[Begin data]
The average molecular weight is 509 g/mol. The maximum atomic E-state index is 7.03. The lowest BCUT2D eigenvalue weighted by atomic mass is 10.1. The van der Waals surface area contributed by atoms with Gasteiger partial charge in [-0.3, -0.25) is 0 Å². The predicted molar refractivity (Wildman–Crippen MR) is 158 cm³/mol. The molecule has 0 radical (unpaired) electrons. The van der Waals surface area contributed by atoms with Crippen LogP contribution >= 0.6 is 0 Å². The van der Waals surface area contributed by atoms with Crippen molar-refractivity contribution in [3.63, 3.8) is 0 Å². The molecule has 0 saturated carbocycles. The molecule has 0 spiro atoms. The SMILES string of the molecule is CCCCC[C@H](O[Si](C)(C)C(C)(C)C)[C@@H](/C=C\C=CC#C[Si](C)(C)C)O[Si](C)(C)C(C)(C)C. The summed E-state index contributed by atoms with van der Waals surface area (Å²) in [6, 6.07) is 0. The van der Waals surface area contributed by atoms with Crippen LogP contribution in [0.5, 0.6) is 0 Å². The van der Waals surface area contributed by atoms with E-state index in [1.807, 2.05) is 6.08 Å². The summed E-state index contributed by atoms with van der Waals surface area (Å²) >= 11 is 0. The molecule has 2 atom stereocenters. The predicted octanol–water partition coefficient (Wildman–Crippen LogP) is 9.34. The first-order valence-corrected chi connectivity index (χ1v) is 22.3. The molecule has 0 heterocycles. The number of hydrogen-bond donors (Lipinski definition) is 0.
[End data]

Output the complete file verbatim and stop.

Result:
The average molecular weight is 509 g/mol. The maximum atomic E-state index is 7.03. The lowest BCUT2D eigenvalue weighted by atomic mass is 10.1. The van der Waals surface area contributed by atoms with Gasteiger partial charge in [-0.3, -0.25) is 0 Å². The predicted molar refractivity (Wildman–Crippen MR) is 158 cm³/mol. The molecule has 0 radical (unpaired) electrons. The van der Waals surface area contributed by atoms with Crippen LogP contribution >= 0.6 is 0 Å². The van der Waals surface area contributed by atoms with Crippen molar-refractivity contribution in [3.63, 3.8) is 0 Å². The molecule has 0 saturated carbocycles. The molecule has 0 spiro atoms. The SMILES string of the molecule is CCCCC[C@H](O[Si](C)(C)C(C)(C)C)[C@@H](/C=C\C=CC#C[Si](C)(C)C)O[Si](C)(C)C(C)(C)C. The summed E-state index contributed by atoms with van der Waals surface area (Å²) in [6, 6.07) is 0. The van der Waals surface area contributed by atoms with Crippen LogP contribution in [0.5, 0.6) is 0 Å². The van der Waals surface area contributed by atoms with E-state index in [1.807, 2.05) is 6.08 Å². The summed E-state index contributed by atoms with van der Waals surface area (Å²) >= 11 is 0. The molecule has 2 atom stereocenters. The predicted octanol–water partition coefficient (Wildman–Crippen LogP) is 9.34. The first-order valence-corrected chi connectivity index (χ1v) is 22.3. The molecule has 0 heterocycles. The number of hydrogen-bond donors (Lipinski definition) is 0.